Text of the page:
Only 20 years later, in 2037, an ethics committee was formed to argue on behalf of the robot community.

“Feelings are a reaction to stimuli. Humans receive stimuli through their senses and thoughts, and their brains react by releasing chemicals that help them take the best action. Robots receive stimuli from their sensors. Their processors work with electrical impulses instead of chemical signals, but the outcome is the same. Action based on input. Is that somehow worth less because the process is electrical, not chemical? If so, would chemical processing in robots make them human?”
—The Robots Ethics Committee

The year 2042 marked the next significant milestone for the robot community. Thanks to remarkable developments (made possible by human-robot collaboration) in additive manufacturing, printing organic tissue was now simple and cheap. Robots became indistinguishable from humans in appearance.

This “humanification” led to an unprecedented acceptance of robots. In 2060, the Robots Bill of Rights was signed by congress, making A-class robots equal to humans under the law.

This was celebrated by humans and robots alike. Many humans, especially in celebrity circles, opened up about their romantic relationships with robots. Workplace discrimination dropped significantly. Thanks to many new collaboration possibilities, productivity sky-rocketed.

Over the past 9 years, robots have become more and more part of society. Today, most humans see them as equals. Only some traditionalist fringe hate groups try to lobby against robots but with little success.

Written by Jane Atwood

Do robots have feelings?

It was a lovely thing to say. A lovely thing to feel. She smiles and asks what I’m gonna be writing about today.

I tell her about the article I read and that I want to explore how robots influenced writing. Especially the ‘10s and ‘20s seemed to be an interesting time.

She kisses me and tells me it’s a brilliant idea. She always says that. I could tell her I’m writing about a drunken detective fighting space aliens, and she’d say it’s brilliant.

I pour myself another coffee and get to it.

The old principles of good writing.

June 29, 2069, 2:00 PM UTC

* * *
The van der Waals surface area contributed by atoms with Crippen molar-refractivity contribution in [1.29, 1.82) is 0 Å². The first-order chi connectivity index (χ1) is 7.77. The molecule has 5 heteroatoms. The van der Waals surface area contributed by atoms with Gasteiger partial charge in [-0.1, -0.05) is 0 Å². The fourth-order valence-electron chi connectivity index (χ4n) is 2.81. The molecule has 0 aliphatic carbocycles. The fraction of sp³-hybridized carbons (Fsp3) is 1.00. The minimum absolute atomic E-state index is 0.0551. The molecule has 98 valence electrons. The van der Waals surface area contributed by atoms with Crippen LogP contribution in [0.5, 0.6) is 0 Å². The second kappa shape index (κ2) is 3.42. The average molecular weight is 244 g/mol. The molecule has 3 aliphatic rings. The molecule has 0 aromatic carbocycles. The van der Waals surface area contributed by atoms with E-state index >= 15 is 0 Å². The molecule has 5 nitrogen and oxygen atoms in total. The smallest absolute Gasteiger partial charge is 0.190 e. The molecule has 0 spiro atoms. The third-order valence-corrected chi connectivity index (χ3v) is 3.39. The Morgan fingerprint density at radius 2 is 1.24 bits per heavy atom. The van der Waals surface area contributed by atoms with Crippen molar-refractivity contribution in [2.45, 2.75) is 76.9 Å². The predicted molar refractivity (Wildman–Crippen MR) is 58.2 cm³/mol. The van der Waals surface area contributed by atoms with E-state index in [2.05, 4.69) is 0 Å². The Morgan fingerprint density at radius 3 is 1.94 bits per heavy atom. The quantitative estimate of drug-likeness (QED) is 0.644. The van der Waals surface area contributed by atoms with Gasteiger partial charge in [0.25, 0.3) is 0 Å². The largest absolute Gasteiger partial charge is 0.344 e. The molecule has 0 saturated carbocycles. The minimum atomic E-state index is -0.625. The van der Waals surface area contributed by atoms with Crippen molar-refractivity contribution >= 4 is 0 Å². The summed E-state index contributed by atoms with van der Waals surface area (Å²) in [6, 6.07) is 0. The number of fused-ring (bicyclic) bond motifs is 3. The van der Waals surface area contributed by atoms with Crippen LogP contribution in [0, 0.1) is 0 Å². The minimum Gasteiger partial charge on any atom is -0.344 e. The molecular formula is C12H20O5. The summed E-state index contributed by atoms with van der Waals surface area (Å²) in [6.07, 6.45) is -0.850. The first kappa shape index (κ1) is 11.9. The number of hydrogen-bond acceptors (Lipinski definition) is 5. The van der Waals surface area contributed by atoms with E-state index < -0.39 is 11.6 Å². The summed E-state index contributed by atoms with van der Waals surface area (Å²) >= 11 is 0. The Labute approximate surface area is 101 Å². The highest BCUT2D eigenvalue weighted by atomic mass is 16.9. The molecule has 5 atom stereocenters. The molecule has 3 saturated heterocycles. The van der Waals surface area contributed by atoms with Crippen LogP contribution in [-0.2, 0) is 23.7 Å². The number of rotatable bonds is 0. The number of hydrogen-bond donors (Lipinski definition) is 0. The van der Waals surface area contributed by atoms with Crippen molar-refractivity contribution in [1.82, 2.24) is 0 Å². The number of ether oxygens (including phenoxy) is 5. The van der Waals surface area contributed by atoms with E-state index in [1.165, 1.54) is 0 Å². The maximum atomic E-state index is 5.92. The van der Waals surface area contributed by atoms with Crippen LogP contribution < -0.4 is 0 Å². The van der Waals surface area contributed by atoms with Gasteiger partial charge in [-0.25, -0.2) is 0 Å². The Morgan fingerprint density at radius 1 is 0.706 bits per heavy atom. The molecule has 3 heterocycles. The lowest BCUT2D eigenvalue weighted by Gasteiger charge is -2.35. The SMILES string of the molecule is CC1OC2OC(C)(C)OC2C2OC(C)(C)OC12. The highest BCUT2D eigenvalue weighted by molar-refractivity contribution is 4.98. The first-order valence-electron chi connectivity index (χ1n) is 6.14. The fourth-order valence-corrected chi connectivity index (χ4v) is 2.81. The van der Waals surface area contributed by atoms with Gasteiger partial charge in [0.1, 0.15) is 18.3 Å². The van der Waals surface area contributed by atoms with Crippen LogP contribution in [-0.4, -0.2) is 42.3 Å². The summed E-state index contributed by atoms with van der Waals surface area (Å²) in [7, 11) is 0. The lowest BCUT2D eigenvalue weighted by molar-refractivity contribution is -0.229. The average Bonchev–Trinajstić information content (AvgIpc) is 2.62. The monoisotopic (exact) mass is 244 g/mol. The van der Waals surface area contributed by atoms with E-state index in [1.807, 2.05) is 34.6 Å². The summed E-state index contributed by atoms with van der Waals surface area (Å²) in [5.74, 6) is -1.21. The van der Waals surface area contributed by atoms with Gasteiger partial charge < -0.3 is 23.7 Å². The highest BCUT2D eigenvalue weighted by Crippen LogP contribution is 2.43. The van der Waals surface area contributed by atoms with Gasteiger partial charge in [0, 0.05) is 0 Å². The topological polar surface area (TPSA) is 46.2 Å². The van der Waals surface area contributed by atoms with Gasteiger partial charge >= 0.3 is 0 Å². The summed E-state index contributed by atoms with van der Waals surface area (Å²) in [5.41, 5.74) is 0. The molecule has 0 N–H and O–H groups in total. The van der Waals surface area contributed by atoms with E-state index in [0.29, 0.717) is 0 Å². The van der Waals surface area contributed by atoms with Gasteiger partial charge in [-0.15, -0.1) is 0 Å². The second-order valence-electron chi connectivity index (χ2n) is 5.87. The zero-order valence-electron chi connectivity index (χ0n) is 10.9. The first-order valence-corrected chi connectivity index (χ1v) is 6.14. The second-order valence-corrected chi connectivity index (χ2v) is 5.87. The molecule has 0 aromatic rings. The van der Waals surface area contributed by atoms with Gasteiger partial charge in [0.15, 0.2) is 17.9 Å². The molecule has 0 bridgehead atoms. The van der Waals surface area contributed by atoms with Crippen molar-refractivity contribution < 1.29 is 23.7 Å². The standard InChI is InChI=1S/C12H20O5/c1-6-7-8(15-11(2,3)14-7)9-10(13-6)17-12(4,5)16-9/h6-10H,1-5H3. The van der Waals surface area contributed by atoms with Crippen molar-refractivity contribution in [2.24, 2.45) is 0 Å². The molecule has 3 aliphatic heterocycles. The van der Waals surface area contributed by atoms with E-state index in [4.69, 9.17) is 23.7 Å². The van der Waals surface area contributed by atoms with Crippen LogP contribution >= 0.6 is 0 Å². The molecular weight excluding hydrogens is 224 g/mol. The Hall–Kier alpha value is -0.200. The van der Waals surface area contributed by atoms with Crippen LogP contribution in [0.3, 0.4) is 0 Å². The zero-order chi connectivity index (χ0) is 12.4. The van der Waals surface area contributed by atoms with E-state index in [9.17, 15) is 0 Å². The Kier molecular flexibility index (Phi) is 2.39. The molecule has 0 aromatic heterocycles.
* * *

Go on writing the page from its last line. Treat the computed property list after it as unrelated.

The first time humans started writing for robots was when search engines became popular. Old search engines like Google and Bing read web content differently than humans did.

Before that (ca. until 2000), humans were solely writing for humans. There was fiction and non-fiction.

Fiction is only—if even—restricted by grammar. There never was and never will be “one good style” in fiction. Read Hemingway’s A Moveable Feast and then Nabokov’s Lolita. Both novels were published within 10 years of each other. Both are written by Americans. Yet, they read so differently.

Here’s a hard-hitting sentence from each:

“When the cold rains kept on and killed the spring, it was as though a young person had died for no reason.”
—Ernest Hemingway, A Moveable Feast
“He suggested I play golf, but finally agreed to give me something that, he said, ‘would really work’; and going to a cabinet, he produced a vial of violet-blue capsules banded with dark purple at one end, which, he said, had just been placed on the market and were intended not for neurotics whom a draft of water could calm if properly administered, but only for great sleepless artists who had to die for a few hours in order to live for centuries.”
—Vladimir Nabokov, Lolita

Hemingway kept his sentences as short as he could, making every word count. Nabokov liked to play with words and construct complex sentences to wow the reader.

What matters for this type of writing is that it connects with the reader on an emotional level where logic or structure has no reign.

When it comes to non-fiction, the rules are clear.